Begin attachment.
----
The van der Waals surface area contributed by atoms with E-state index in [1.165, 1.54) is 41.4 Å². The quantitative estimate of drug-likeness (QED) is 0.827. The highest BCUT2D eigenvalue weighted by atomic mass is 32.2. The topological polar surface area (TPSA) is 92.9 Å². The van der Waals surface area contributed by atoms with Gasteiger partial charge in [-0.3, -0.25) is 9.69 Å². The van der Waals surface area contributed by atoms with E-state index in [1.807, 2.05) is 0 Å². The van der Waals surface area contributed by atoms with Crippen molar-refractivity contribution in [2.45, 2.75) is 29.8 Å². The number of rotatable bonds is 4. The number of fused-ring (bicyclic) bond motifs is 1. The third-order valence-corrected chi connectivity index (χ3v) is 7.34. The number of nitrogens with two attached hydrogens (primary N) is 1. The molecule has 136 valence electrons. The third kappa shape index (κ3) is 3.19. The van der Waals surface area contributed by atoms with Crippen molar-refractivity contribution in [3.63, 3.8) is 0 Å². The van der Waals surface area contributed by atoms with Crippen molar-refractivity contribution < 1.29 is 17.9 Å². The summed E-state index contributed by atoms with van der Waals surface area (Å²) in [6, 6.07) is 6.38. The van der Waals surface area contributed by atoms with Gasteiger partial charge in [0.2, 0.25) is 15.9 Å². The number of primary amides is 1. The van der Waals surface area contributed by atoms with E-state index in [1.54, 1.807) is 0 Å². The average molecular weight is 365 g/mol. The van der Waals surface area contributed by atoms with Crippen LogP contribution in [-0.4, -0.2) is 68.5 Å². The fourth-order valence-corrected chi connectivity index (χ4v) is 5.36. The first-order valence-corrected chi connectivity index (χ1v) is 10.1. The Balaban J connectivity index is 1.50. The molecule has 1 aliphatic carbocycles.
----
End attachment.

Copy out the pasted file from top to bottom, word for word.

The van der Waals surface area contributed by atoms with E-state index in [1.165, 1.54) is 41.4 Å². The quantitative estimate of drug-likeness (QED) is 0.827. The highest BCUT2D eigenvalue weighted by atomic mass is 32.2. The topological polar surface area (TPSA) is 92.9 Å². The van der Waals surface area contributed by atoms with Gasteiger partial charge in [-0.3, -0.25) is 9.69 Å². The van der Waals surface area contributed by atoms with E-state index in [1.807, 2.05) is 0 Å². The van der Waals surface area contributed by atoms with Crippen molar-refractivity contribution in [2.45, 2.75) is 29.8 Å². The number of rotatable bonds is 4. The number of fused-ring (bicyclic) bond motifs is 1. The third-order valence-corrected chi connectivity index (χ3v) is 7.34. The number of nitrogens with two attached hydrogens (primary N) is 1. The molecule has 136 valence electrons. The third kappa shape index (κ3) is 3.19. The van der Waals surface area contributed by atoms with Crippen molar-refractivity contribution in [3.63, 3.8) is 0 Å². The van der Waals surface area contributed by atoms with Crippen molar-refractivity contribution < 1.29 is 17.9 Å². The summed E-state index contributed by atoms with van der Waals surface area (Å²) in [6, 6.07) is 6.38. The van der Waals surface area contributed by atoms with Gasteiger partial charge in [0.2, 0.25) is 15.9 Å². The number of primary amides is 1. The van der Waals surface area contributed by atoms with E-state index in [1.54, 1.807) is 0 Å². The average molecular weight is 365 g/mol. The van der Waals surface area contributed by atoms with Crippen LogP contribution in [-0.4, -0.2) is 68.5 Å². The fourth-order valence-corrected chi connectivity index (χ4v) is 5.36. The first-order valence-corrected chi connectivity index (χ1v) is 10.1. The Balaban J connectivity index is 1.50. The molecule has 1 aliphatic carbocycles.